CHARLES S. CRYSLER
Nature endowed Charles Sumner Crysler with 2 of the prime requisites for a good lawyer - a marked taste for the law and a splendid constitution. The last he no doubt inherited from his mother, since her father was a man of marvelous physique, as well as of the most genial, kindly disposition. This maternal grandfather, George W. Dunlap, and his wife came of fine old families living in the north of Ireland, Protestant in their form of faith. The young couple sailed to America in 1825, locating in Marcellus, Onondago county, New York, where Mr. Dunlap became one of the large landowners and valued citizens of his county. He reared 3 sons and 4 daughters, and died at the advanced age of 84 years.
Philip Crysler, who was of German lineage, although born in New York, is still remembered in the Empire state as a man of great usefulness and saintly character. His long life was devoted to the ministry in the Methodist church, and he died at his home in Navarino, at the age of 89.
His son ?Cornell was graduated at the Albany Law School, and soon afterward married Miss Nancy Dunlap, a beautiful girl and amiable as she was fair. Housekeeping and the practice of law began in Marcellus. Three children were born - Fanny, the eldest; Charles (August 21, 1856), and Cornell, a lad of great promise, who died at 16. The family soon removed to Syracuse, where Cornell Crysler built up a large, lucrative practice. He was intimately connected with educational matters, and took a leading part in all progressive movements that would benefit his city or state, but declined political honors. He numbered among his associates Roscoe Conkling, Horace Greeley and Andrew D. White. The latter, who was at that time president of Cornell University, offered Mr. Crysler scholarships for his sons, and promised “his personal oversight” during the years they would spent in college. Charles was in the meantime receiving elementary training in the public schools of Syracuse and at Onondaga Academy.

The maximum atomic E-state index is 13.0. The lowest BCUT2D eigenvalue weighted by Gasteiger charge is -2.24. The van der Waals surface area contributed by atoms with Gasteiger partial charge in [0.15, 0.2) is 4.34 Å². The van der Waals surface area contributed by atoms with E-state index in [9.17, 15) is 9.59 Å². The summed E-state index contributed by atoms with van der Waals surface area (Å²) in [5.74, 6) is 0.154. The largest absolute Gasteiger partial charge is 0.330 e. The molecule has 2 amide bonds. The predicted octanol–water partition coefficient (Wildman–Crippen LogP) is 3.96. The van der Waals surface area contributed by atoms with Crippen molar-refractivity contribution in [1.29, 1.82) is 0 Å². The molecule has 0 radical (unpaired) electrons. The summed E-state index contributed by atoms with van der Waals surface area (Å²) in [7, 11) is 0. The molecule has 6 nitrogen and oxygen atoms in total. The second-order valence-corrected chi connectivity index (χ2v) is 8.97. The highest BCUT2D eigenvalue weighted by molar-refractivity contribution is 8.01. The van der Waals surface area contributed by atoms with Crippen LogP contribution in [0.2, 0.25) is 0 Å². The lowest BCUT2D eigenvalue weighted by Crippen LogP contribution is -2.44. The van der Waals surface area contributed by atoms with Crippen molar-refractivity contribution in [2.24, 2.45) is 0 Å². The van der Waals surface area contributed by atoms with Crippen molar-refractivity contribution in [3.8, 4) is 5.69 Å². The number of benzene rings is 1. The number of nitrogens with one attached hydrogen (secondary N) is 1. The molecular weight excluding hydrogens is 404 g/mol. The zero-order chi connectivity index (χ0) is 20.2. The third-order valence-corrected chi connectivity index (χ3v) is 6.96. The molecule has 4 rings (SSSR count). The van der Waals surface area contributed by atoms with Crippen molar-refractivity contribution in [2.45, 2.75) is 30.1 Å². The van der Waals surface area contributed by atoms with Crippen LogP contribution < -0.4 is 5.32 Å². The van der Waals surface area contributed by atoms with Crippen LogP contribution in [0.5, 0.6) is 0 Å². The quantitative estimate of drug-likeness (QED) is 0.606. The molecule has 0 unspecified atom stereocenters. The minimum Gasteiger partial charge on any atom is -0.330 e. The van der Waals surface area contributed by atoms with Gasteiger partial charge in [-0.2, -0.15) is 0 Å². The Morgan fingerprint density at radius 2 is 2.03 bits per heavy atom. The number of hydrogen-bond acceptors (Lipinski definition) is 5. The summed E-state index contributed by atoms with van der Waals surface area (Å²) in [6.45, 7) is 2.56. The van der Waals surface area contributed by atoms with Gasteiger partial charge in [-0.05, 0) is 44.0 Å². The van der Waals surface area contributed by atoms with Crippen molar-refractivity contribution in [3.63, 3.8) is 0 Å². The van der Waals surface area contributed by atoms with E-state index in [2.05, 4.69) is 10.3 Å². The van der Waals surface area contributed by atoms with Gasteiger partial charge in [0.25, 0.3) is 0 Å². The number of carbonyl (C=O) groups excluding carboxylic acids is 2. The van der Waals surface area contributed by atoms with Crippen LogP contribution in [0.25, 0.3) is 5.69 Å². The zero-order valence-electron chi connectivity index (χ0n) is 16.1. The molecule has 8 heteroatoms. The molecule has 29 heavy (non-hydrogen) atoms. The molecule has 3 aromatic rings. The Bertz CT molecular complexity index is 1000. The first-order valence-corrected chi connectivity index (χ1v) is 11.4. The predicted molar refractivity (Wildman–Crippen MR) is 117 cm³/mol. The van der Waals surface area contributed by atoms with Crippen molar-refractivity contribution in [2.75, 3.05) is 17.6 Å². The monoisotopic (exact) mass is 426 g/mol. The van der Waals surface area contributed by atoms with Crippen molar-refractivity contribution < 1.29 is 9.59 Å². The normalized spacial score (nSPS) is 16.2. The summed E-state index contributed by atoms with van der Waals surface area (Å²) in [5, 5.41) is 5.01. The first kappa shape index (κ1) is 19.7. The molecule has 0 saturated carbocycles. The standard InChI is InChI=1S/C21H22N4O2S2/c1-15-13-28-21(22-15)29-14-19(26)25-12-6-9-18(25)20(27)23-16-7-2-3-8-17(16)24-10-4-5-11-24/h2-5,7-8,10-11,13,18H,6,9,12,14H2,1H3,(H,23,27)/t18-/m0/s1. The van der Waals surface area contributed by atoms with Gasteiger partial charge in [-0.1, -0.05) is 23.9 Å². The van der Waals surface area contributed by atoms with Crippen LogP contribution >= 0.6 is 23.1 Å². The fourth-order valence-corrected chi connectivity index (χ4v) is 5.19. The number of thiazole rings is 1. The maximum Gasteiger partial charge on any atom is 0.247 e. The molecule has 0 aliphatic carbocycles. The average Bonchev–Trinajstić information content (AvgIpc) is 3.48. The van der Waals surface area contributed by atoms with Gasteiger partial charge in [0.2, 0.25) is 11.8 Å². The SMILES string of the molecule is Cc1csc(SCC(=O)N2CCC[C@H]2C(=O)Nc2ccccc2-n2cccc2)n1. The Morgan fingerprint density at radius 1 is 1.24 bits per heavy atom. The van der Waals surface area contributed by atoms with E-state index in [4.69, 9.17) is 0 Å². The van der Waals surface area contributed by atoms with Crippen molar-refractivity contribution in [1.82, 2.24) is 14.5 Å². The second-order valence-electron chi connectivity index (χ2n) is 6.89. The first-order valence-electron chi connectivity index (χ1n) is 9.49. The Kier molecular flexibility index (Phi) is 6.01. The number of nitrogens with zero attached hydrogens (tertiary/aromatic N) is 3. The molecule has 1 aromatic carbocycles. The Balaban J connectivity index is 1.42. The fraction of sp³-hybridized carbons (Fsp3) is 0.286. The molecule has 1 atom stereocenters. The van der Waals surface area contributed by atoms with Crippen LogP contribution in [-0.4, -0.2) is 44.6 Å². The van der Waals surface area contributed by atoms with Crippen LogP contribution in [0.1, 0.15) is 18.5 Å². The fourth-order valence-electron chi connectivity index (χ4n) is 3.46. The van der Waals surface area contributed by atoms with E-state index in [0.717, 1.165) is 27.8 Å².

When the war began patriotism impelled Cornell Crysler to set aside every personal interest for that of his country. He raised inteest for that of his country. He raised volunteer Company D, New York infantry, and joined the 122nd regiment. He served as captain through all campaigns until after the battle of Antietam, and was with Sheridan on his famous ride “to Winchester!” Whether in military, public or private life, he has always discharged his duties with a promptness and fidelity that won him the highest commendation. His health being badly impaired by army life, the climate of his native state proved too severe. In 1868 he moved with his family to Independence, Missouri, where he resided over 20 years, and was mayor of the town when he left it for his present home of El Dorado Springs.
Charles Crysler finished his school days in Missouri, for the sudden death of his brother made it impossible for him to leave his parents to carry out the plan of spending 4 years at Cornell University. He began to read law in 1875, and was admitted to the bar June 1, 1879.
In October of the same year he married Miss Harriet E. Child, daughter of John Adams and Sarah (Drake) Child, of Weybridge, Vermont. Mrs. Crysler traces her Puritan ancestry back to William Brewster, of the Mayflower. She has some taste in literary and artistic directions.
Mr. Crysler has been a stanch republican from childhood, but has not sought political office for himself.
Personally he is a man of distinguished appearance. Affable in manner and buoyant in temperament. Although of a social disposition, he is especially fond of reading, and spends most of his leisure moments among his books. When a boy he liked to hunt, and his unerring shot stopped the flight of many a quail and duck. In late years fly-fishing has been his favorite sport. Numerous shining pike and bass from northern and New England lakes could bear witness to his skill. Mr. Crysler has an unusual fund of energy, perseverance and reserve force. With him hard work, discouragemens and great fatigue count for nothing, and this enables him to surmount obstacles that would appall most men.
The measure of success he has attained is largely due to a natural aptitude for his profession and to ceaseless labor for his clients. His opinions are carefully formed, but maintained with confidence and firmness. Each case receives thorough preparation, so that he meets his opponent amply fortified with authorities and precedents. He is a good counselor, and as an advocate clear and earnest. He is now in partnership with Messrs. James H. Harkless and John O'Grady - a firm who se popularity brings liberal patronage.
This page was last updated August 2, 2006.